Applying Restraints

Written by Hollie Finders, RN
Hollie Finders is a registered nurse with years of experience working in the health care field. She has degrees in both biochemistry and nursing. After working with patients of all ages, Hollie now specializes in pediatric intensive care nursing. Hollie’s LinkedIn

Procedure

Equipment needed: restraints.

  1. Attempt restraint alternatives.
  2. Check with the nurse to ensure use of restraints is necessary in this situation, and that an order for the restraints is being obtained.
  3. Perform hand hygiene.
  4. Explain the procedure to the patient.
  5. Obtain and apply the restraint (see below for specific procedures).
  6. Perform hand hygiene.
  7. Document the procedure in the patient’s chart and report any changes in the patient’s condition to the nurse.

Safety Belt Restraint

  1. Apply the belt over the patient’s clothing at the waist.
  2. Cross the ties around the back of the patient and slip the ties through the corresponding loops on each side.
  3. If the patient is sitting in a chair, correctly fasten the belt using a slipknot around the back of the chair.
  4. If the patient is in bed, tie the restraints to the bed frame on the corresponding side of the bed or stretcher using a slipknot.
  5. Ensure one finger can fit between the patient and the belt.

Vest Restraint

  1. Slip the vest on the patient over his or her clothes. Follow the manufacturer’s protocol to determine if the opening of the vest goes in the front or the back.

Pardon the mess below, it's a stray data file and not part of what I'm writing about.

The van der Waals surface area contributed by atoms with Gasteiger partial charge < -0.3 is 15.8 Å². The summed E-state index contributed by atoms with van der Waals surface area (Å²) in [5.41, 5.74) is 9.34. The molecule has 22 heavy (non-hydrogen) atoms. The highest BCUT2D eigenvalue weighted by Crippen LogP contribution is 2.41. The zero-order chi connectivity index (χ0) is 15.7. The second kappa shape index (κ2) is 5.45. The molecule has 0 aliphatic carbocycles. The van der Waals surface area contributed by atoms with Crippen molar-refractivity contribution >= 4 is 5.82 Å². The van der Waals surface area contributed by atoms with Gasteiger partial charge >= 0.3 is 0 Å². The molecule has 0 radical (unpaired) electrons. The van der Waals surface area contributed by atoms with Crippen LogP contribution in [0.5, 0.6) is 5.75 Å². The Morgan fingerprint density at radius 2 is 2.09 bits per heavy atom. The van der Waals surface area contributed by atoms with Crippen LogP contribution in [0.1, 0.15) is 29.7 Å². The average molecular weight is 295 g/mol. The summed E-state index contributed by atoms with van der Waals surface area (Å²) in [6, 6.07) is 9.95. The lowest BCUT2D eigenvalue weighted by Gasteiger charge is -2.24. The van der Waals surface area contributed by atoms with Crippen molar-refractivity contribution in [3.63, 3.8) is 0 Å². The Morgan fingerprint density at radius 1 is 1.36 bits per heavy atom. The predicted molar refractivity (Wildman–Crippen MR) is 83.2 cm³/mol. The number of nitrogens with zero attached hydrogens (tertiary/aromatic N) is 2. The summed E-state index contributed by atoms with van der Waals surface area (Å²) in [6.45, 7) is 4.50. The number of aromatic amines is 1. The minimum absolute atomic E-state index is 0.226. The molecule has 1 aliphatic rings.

2. Cross the restraint ties by pulling one tie through the slit on the opposite side of the vest.
  3. Tie the restraint around the back of the chair using a slipknot, or tie the restraints to the bed frame on the corresponding side of the bed or stretcher using a slipknot.
  4. Ensure the restraint is not too tight and that the patient’s breathing is not restricted.

Mitt Restraint

  1. Place hand into restraint.
  2. Secure the mitt at the wrist.
  3. Ensure fingers have range of motion and that the restraint is not too tight.

Wrist/Ankle Restraint

  1. Apply padded restraint to wrist or ankle.
  2. Ensure two fingers can fit between the restraint and the patient.
  3. Fasten the straps through the loops on the restraint.
  4. Secure restraint ties to the bed frame using a slipknot.

Important Information

Restraints have very strict guidelines for use due to the number of complications that can result. Use of restraints is associated with increased physical and psychosocial health issues [1]. Restraints are only considered necessary when restraint-free alternatives have failed and the patient or others are at risk of harm without the restraints [1]. It is illegal to use restraints for the staff’s convenience or to punish the patient [2].

Always follow the facility’s policy when using restraints. Nurses are responsible for assessing and monitoring a patient in restraints; however, the nurse may ask the nurse’s aide to assist in releasing restraints and repositioning the patient. Remember to always use a quick release slipknot when securing the restraint. This allows for an easy and immediate removal of the restraint in emergencies. Also, when used in bed, be sure to tie the restraint to the bed frame and never to a bed’s side rail.

References

1. https://www.ncbi.nlm.nih.gov/pmc/articles/PMC2564468/

2. https://www.medicare.gov/what-medicare-covers/part-a/rights-in-snf.html